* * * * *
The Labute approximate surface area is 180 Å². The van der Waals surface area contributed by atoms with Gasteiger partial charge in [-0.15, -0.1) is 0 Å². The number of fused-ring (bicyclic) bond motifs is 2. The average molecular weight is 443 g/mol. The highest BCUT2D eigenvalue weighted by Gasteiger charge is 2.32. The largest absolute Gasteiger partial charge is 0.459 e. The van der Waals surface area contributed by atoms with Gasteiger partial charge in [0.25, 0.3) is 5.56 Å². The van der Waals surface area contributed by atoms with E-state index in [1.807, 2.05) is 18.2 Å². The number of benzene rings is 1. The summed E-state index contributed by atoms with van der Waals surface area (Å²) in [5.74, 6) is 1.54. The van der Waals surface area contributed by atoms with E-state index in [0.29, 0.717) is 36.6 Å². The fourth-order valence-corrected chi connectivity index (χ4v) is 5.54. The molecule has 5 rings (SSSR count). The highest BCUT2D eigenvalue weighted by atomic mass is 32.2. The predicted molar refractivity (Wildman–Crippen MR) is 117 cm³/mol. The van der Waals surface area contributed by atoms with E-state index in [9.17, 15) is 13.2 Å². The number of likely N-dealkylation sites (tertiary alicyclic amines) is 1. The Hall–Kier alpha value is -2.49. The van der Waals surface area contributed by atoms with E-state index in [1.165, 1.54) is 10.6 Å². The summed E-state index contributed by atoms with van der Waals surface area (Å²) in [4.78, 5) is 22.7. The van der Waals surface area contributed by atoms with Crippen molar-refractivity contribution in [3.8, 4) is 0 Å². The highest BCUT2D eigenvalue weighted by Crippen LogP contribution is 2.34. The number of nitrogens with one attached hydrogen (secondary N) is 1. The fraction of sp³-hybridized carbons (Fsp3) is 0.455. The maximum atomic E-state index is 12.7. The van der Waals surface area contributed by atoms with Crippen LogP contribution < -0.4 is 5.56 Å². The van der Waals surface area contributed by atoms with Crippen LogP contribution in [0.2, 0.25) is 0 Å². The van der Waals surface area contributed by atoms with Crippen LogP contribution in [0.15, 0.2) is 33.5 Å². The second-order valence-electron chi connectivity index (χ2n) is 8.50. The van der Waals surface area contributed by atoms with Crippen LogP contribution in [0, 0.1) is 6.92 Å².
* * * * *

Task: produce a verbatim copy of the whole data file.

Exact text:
The Labute approximate surface area is 180 Å². The van der Waals surface area contributed by atoms with Gasteiger partial charge in [-0.15, -0.1) is 0 Å². The number of fused-ring (bicyclic) bond motifs is 2. The average molecular weight is 443 g/mol. The highest BCUT2D eigenvalue weighted by Gasteiger charge is 2.32. The largest absolute Gasteiger partial charge is 0.459 e. The van der Waals surface area contributed by atoms with Gasteiger partial charge in [0.25, 0.3) is 5.56 Å². The van der Waals surface area contributed by atoms with E-state index in [1.807, 2.05) is 18.2 Å². The number of benzene rings is 1. The summed E-state index contributed by atoms with van der Waals surface area (Å²) in [5.74, 6) is 1.54. The van der Waals surface area contributed by atoms with E-state index in [0.29, 0.717) is 36.6 Å². The fourth-order valence-corrected chi connectivity index (χ4v) is 5.54. The molecule has 5 rings (SSSR count). The highest BCUT2D eigenvalue weighted by atomic mass is 32.2. The predicted molar refractivity (Wildman–Crippen MR) is 117 cm³/mol. The van der Waals surface area contributed by atoms with E-state index in [9.17, 15) is 13.2 Å². The number of likely N-dealkylation sites (tertiary alicyclic amines) is 1. The Hall–Kier alpha value is -2.49. The van der Waals surface area contributed by atoms with E-state index in [1.165, 1.54) is 10.6 Å². The summed E-state index contributed by atoms with van der Waals surface area (Å²) in [4.78, 5) is 22.7. The van der Waals surface area contributed by atoms with Crippen molar-refractivity contribution in [3.8, 4) is 0 Å². The highest BCUT2D eigenvalue weighted by Crippen LogP contribution is 2.34. The number of nitrogens with one attached hydrogen (secondary N) is 1. The fraction of sp³-hybridized carbons (Fsp3) is 0.455. The maximum atomic E-state index is 12.7. The van der Waals surface area contributed by atoms with Crippen LogP contribution < -0.4 is 5.56 Å². The van der Waals surface area contributed by atoms with Crippen LogP contribution in [0.2, 0.25) is 0 Å². The van der Waals surface area contributed by atoms with Crippen LogP contribution in [0.15, 0.2) is 33.5 Å². The second-order valence-electron chi connectivity index (χ2n) is 8.50. The van der Waals surface area contributed by atoms with Crippen LogP contribution in [0, 0.1) is 6.92 Å².